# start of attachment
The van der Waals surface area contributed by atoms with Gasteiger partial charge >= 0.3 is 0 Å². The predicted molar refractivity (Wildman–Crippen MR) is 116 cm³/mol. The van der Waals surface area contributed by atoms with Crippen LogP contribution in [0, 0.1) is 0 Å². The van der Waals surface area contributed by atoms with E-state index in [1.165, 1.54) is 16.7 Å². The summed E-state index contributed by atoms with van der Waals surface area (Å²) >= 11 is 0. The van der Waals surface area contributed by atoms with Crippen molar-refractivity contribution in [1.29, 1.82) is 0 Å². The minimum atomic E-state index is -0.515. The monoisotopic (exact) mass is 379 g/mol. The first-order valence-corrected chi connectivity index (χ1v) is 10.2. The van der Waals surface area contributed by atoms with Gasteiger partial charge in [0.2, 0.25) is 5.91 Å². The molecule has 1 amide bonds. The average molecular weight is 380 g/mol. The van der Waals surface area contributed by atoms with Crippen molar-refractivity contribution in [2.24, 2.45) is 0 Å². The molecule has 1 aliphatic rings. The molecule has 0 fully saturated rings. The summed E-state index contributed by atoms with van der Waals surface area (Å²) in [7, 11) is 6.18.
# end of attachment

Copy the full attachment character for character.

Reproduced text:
The van der Waals surface area contributed by atoms with Gasteiger partial charge >= 0.3 is 0 Å². The predicted molar refractivity (Wildman–Crippen MR) is 116 cm³/mol. The van der Waals surface area contributed by atoms with Crippen LogP contribution in [0, 0.1) is 0 Å². The van der Waals surface area contributed by atoms with E-state index in [1.165, 1.54) is 16.7 Å². The summed E-state index contributed by atoms with van der Waals surface area (Å²) >= 11 is 0. The van der Waals surface area contributed by atoms with Crippen molar-refractivity contribution in [1.29, 1.82) is 0 Å². The minimum atomic E-state index is -0.515. The monoisotopic (exact) mass is 379 g/mol. The first-order valence-corrected chi connectivity index (χ1v) is 10.2. The van der Waals surface area contributed by atoms with Gasteiger partial charge in [0.2, 0.25) is 5.91 Å². The molecule has 1 amide bonds. The average molecular weight is 380 g/mol. The van der Waals surface area contributed by atoms with Crippen molar-refractivity contribution in [2.24, 2.45) is 0 Å². The molecule has 1 aliphatic rings. The molecule has 0 fully saturated rings. The summed E-state index contributed by atoms with van der Waals surface area (Å²) in [7, 11) is 6.18.